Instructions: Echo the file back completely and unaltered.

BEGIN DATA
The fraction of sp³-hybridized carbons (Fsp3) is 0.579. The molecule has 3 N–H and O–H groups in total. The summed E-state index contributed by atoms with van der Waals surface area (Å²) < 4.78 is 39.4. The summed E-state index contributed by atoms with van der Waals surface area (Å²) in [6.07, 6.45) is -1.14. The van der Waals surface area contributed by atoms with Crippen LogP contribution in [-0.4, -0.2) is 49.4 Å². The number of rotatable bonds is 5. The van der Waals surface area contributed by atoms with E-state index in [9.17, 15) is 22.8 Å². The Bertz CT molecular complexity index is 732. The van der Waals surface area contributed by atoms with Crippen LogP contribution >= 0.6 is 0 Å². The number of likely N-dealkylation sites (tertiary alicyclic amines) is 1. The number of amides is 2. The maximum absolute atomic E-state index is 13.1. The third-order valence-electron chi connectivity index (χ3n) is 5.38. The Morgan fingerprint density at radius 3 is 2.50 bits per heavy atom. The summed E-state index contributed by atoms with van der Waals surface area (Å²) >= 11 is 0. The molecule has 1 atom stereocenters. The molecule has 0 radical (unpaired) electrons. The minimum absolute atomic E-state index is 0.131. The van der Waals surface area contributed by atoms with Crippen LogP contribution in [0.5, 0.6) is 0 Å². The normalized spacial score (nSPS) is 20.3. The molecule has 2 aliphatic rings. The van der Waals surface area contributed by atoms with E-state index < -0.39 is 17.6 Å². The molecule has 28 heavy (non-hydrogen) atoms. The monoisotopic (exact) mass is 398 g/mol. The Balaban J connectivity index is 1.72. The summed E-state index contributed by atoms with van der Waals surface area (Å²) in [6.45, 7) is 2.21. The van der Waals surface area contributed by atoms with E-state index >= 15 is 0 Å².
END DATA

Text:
The fraction of sp³-hybridized carbons (Fsp3) is 0.579. The molecule has 3 N–H and O–H groups in total. The summed E-state index contributed by atoms with van der Waals surface area (Å²) < 4.78 is 39.4. The summed E-state index contributed by atoms with van der Waals surface area (Å²) in [6.07, 6.45) is -1.14. The van der Waals surface area contributed by atoms with Crippen LogP contribution in [-0.4, -0.2) is 49.4 Å². The number of rotatable bonds is 5. The van der Waals surface area contributed by atoms with E-state index in [9.17, 15) is 22.8 Å². The Bertz CT molecular complexity index is 732. The van der Waals surface area contributed by atoms with Crippen LogP contribution >= 0.6 is 0 Å². The number of likely N-dealkylation sites (tertiary alicyclic amines) is 1. The number of amides is 2. The maximum absolute atomic E-state index is 13.1. The third-order valence-electron chi connectivity index (χ3n) is 5.38. The Morgan fingerprint density at radius 3 is 2.50 bits per heavy atom. The summed E-state index contributed by atoms with van der Waals surface area (Å²) >= 11 is 0. The molecule has 1 atom stereocenters. The molecule has 0 radical (unpaired) electrons. The minimum absolute atomic E-state index is 0.131. The van der Waals surface area contributed by atoms with Crippen LogP contribution in [0.5, 0.6) is 0 Å². The normalized spacial score (nSPS) is 20.3. The molecule has 2 aliphatic rings. The van der Waals surface area contributed by atoms with E-state index < -0.39 is 17.6 Å². The molecule has 28 heavy (non-hydrogen) atoms. The monoisotopic (exact) mass is 398 g/mol. The Balaban J connectivity index is 1.72. The summed E-state index contributed by atoms with van der Waals surface area (Å²) in [6.45, 7) is 2.21. The van der Waals surface area contributed by atoms with E-state index >= 15 is 0 Å².